svapisi kulakunde kuharini - you sleep in the hollow of the Kulakunda, having a hollow therein.                                


There is Omega Point light at the top of the vertical axis; having attained that, you come back down.
Nectar originates at the central O Point.
On the negative side is the existential world, receiving nectar, representing value, from the O Point.
"Becoming a 3 1/2 coil Kundalini snake..." - the negative side is a cavity.



The Numerator is not a cavity.
The full Kundalini is 6 (Chakras) plus 1 (an intermediate neutral zone) which makes 7/2 with 3 ½ on the Denominator side and 3 1/2 on the positive Numerator side.
The snake can travel all the way up the vertical axis.




A stream of nectar flows from between the feet.




All values are ramified.




Various representations of a Tree of Porphyry.

(The tree of porphyry represents the values (nectar) that the "snake" spreads in ramified sets when it ascends and also descends, The stable points from which the nectar emanates are here called the twin feet of the Devi. ED)

In this verse we have here a top view and side views of the Chakras and Kundalini.
There is a Kundalini snake of 3 1/2 coils which is pictured as sleeping at the bottom of the vertical axis.



Above are traditional diagrams of the Chakras etc.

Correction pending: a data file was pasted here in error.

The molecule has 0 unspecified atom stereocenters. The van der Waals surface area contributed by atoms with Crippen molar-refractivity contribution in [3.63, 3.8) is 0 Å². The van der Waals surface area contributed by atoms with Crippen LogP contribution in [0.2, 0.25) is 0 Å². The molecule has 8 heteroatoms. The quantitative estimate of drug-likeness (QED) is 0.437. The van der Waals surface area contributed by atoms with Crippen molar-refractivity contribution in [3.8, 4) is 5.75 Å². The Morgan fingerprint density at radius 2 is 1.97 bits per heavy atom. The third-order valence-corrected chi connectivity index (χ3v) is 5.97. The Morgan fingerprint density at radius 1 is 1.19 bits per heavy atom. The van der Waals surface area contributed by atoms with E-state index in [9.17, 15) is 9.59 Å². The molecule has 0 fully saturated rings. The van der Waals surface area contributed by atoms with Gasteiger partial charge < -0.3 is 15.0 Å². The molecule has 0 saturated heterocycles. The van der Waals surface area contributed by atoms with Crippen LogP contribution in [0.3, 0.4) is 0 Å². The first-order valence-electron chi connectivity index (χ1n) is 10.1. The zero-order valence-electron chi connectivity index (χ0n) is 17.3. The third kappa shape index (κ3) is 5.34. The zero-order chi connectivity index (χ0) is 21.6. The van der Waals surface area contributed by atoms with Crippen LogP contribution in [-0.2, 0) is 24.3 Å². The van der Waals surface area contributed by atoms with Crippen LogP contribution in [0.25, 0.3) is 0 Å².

Another version:


by the flow of ambrosial streaks
streaming from in between the two feet
created) five-fold world (understood in the contemplative context)
sprinkling ritualistically (Vedic ritual context)
then again (after doing that)
from the (great blissful) source of high intelligible values (such as the Vedas)
one's proper ground
like a snake
with 3 1/2 coils
Your (proper) self
You sleep in the Kula cavity/having a cavity, i.e. a hollow


There is some question over the translation of the last line: “Kulakunde...” ("In the hollow of the Kulakunda")

(Kuṇḍa, a noun with the meaning "bowl, water-pot" is found as the name of a Naga (snake-deity) in Mahabharata 1.4828.

The 8th-century Tantrasadbhava Tantra also uses the term kundalī ("ring, bracelet; coil (of a rope)".

The use of kuṇḍalī as a name of Durga or of a Shakti appears as a technical term in Tantrism and Shaktism as early as c. the 11th century, in the Śaradatilaka.

The term Kula has many meanings, most of them inapplicable to this context. ED).

We place the two feet at the central O Point where there are certain ambrosial essences being sprinkled down onto the denominator worlds, the streaks of ambrosia forming ramified sets - by Her blessing, everything becomes a member of a ramified set, related to some source at the O Point.

By this, all relativistic worlds are brought together into the realm of the Absolute Devi.

A ramification of blessings is being sprinkled on the created worlds.
The Kundalini snake goes to the point of highest bliss, then coils backwards.
Then again, from the great blissful source, it descends to its own proper source.
The 3 1/2 coils exist on the denominator side, and the snake is sleeping, where there was "sporting" in the previous verse.



All of these points have to be justified: some immortal value is oozing out from between the feet of the Goddess; how to justify these "ambrosial streaks"?


These are value-streams or ramifications, sprinkling over the physical world which is going to be abolished, since it is unreal.

There is an amorphous veil covering the whole universe - it is vague and subtle.